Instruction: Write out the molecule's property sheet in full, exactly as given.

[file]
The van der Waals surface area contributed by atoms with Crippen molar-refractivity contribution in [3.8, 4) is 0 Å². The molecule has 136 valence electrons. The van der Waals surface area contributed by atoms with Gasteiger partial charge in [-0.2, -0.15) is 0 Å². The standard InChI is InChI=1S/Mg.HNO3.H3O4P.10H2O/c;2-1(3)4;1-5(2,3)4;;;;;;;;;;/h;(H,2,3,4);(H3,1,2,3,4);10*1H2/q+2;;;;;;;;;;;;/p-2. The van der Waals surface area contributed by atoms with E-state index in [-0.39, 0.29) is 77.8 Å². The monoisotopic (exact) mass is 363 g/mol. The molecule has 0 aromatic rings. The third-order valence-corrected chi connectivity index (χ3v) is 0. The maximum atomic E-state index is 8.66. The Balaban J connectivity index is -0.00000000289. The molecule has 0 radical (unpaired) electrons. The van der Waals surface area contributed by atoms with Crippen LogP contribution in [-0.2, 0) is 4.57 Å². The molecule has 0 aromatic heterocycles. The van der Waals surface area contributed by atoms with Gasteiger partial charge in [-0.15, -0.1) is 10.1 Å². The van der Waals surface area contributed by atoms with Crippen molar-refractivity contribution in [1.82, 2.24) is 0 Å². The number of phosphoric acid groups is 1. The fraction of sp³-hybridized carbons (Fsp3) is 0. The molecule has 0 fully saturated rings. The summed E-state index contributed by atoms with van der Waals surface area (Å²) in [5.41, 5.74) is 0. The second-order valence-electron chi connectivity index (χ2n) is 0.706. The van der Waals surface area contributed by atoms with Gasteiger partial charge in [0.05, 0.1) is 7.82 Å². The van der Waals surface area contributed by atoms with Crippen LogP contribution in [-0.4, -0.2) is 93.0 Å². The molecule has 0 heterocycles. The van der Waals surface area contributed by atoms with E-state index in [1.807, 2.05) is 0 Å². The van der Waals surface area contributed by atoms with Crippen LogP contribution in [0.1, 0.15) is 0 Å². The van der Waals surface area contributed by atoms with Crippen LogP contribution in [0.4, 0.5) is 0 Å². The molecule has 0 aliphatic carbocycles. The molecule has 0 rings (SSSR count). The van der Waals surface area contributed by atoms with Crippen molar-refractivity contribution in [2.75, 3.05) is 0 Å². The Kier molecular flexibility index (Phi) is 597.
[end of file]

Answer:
The van der Waals surface area contributed by atoms with Crippen molar-refractivity contribution in [3.8, 4) is 0 Å². The molecule has 136 valence electrons. The van der Waals surface area contributed by atoms with Gasteiger partial charge in [-0.2, -0.15) is 0 Å². The standard InChI is InChI=1S/Mg.HNO3.H3O4P.10H2O/c;2-1(3)4;1-5(2,3)4;;;;;;;;;;/h;(H,2,3,4);(H3,1,2,3,4);10*1H2/q+2;;;;;;;;;;;;/p-2. The van der Waals surface area contributed by atoms with E-state index in [-0.39, 0.29) is 77.8 Å². The monoisotopic (exact) mass is 363 g/mol. The molecule has 0 aromatic rings. The third-order valence-corrected chi connectivity index (χ3v) is 0. The maximum atomic E-state index is 8.66. The Balaban J connectivity index is -0.00000000289. The molecule has 0 radical (unpaired) electrons. The van der Waals surface area contributed by atoms with Crippen LogP contribution in [-0.2, 0) is 4.57 Å². The molecule has 0 aromatic heterocycles. The van der Waals surface area contributed by atoms with Gasteiger partial charge in [-0.15, -0.1) is 10.1 Å². The van der Waals surface area contributed by atoms with Crippen molar-refractivity contribution in [1.82, 2.24) is 0 Å². The number of phosphoric acid groups is 1. The fraction of sp³-hybridized carbons (Fsp3) is 0. The molecule has 0 fully saturated rings. The summed E-state index contributed by atoms with van der Waals surface area (Å²) in [5.41, 5.74) is 0. The second-order valence-electron chi connectivity index (χ2n) is 0.706. The van der Waals surface area contributed by atoms with Gasteiger partial charge in [0.05, 0.1) is 7.82 Å². The van der Waals surface area contributed by atoms with Crippen LogP contribution in [-0.4, -0.2) is 93.0 Å². The molecule has 0 heterocycles. The van der Waals surface area contributed by atoms with E-state index in [1.807, 2.05) is 0 Å². The van der Waals surface area contributed by atoms with Crippen LogP contribution in [0.1, 0.15) is 0 Å². The van der Waals surface area contributed by atoms with Crippen LogP contribution in [0.4, 0.5) is 0 Å². The molecule has 0 aliphatic carbocycles. The molecule has 0 rings (SSSR count). The van der Waals surface area contributed by atoms with Crippen molar-refractivity contribution in [2.75, 3.05) is 0 Å². The Kier molecular flexibility index (Phi) is 597.